18

You are asking (at least) two different questions: (a) What parts of theory build on finite automata nowadays? (b) Why were finite automata developed in the first place? I think the best way to address the latter is to look at the old papers, such as: Rabin, Scott, Finite Automata and Their Decision Problems, 1959 Here are the first two paragraphs: ...


18

Perhaps I found some relevant information in: Jean-Michel Autebert, Jean Berstel, Luc Boasson; Context-Free Languages and Pushdown Automata; Handbook of Formal Languages; 1997, pp 111-174 DPDAs without $\epsilon$-transitions are known as realtime deterministic pushdown automata. They are less powerful than DPDAs, for example $L = \{ a^n b^p c a^n \mid ...


18

In my paper with Domaratzki and Kisman, "On the number of distinct languages accepted by finite automata with n states" published in J. Automata, Languages, and Combinatorics 7 (2002) we proved that if $G_k (n)$ is the number of distinct languages accepted by NFA's with $n$ states over a $k$-letter alphabet, and $g_k (n)$ is similarly the number of distinct ...


18

First, the name of the conjecture is "Hartmanis-Stearns", not "Hartmanis-Stearn". Second, the Hartmanis-Stearns conjecture concerns those real numbers computable by a multi-tape Turing machine in real time; in other words, the TM must compute the n'th digit in n time. Third, the result of Adamczewski et al. is only about finite automata and deterministic ...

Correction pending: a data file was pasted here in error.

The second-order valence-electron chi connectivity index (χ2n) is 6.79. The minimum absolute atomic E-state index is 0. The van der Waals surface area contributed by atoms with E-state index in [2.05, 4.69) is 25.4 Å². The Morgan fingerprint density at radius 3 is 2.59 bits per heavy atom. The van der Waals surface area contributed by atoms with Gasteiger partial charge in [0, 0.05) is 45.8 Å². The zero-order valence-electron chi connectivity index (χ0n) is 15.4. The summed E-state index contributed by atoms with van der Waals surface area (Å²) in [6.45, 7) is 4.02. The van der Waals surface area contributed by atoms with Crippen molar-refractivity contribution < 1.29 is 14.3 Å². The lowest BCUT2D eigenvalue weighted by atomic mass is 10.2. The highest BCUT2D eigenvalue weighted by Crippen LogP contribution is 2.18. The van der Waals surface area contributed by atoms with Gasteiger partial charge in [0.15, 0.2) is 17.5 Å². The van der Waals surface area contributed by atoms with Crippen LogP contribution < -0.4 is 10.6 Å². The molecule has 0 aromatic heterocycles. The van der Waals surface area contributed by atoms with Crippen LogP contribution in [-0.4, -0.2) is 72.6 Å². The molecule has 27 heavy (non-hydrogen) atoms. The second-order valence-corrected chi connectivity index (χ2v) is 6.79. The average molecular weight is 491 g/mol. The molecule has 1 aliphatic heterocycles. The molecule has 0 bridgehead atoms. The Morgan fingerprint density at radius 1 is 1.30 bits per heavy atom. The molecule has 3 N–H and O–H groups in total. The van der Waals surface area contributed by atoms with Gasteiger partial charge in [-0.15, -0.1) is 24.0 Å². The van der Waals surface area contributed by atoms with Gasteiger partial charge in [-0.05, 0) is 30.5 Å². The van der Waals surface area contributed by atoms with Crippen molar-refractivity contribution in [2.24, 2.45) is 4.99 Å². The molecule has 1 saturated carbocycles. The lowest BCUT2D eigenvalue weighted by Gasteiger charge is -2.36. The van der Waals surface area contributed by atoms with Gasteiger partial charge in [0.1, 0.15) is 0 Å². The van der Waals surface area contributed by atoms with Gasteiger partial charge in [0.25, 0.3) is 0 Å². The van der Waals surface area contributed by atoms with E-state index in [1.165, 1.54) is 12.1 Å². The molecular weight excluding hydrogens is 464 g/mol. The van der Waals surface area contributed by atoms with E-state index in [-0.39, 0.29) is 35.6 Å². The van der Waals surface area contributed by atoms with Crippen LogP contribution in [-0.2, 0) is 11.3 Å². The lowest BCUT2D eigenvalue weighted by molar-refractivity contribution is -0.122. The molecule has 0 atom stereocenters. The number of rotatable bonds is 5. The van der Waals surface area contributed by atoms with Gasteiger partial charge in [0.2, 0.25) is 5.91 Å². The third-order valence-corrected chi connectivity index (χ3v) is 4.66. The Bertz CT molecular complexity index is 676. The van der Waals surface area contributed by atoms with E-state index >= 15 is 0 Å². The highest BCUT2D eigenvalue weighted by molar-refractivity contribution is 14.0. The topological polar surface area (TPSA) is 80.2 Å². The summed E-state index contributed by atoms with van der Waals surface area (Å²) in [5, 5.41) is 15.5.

17

Two more constructions: Brzozowski-McCluskey aka state elimination [1], and Gaussian elimination in a system of equations using Arden's Lemma. The best source on these is probably Jacques Sakarovitch's book [2]. [1] J. Brzozowski, E. McCluskey Jr., Signal flow graph techniques for sequential circuit state diagrams, IEEE Transactions on Electronic Computers ...


17

This question is addressed in Section 2 of [1], which shows (Theorem 2.6) that the problem is in P if $L(\alpha)$ is finite; coNP-complete if $L(\alpha)$ is infinite but bounded (i.e. $L(\alpha)\subseteq w_1^*w_2^*\ldots w_k^*$ for some $w_1,\ldots, w_k$); PSPACE-complete otherwise. [1] Harry B. Hunt, Daniel J. Rosenkrantz, Thomas G. Szymanski, On the ...


16

I thought about this problem again, and I think I have a full proof. It is a bit more tricky than what I anticipated. Comments are very welcome! Update: I submitted this proof on arXiv, in case this is useful to someone: http://arxiv.org/abs/1207.2819 $\DeclareMathOperator{\fp}{fp}$ $\DeclareMathOperator{\lp}{lp}$ $\newcommand{\fpp}[1]{\widehat{\fp{#1}}}$ $\...


16

As was explained in the other answers, automata theory is important conceptually as a simple computational model that we understand well, and regular expressions and automata have many real-life applications. Here's a small example for modern research that goes back to automata theory to understand a modern concept. In this paper researchers prove that ...


16

Another reason is that they're relatively practical theoretical models. A Turing machine, apart from the impossibility of the infinite tape, is kind of an awkward fit for what it's like to program a computer (note that this is not a good analogy to begin with!). PDAs and DFAs however are quite amenable to being models of actual programs in the sense that a ...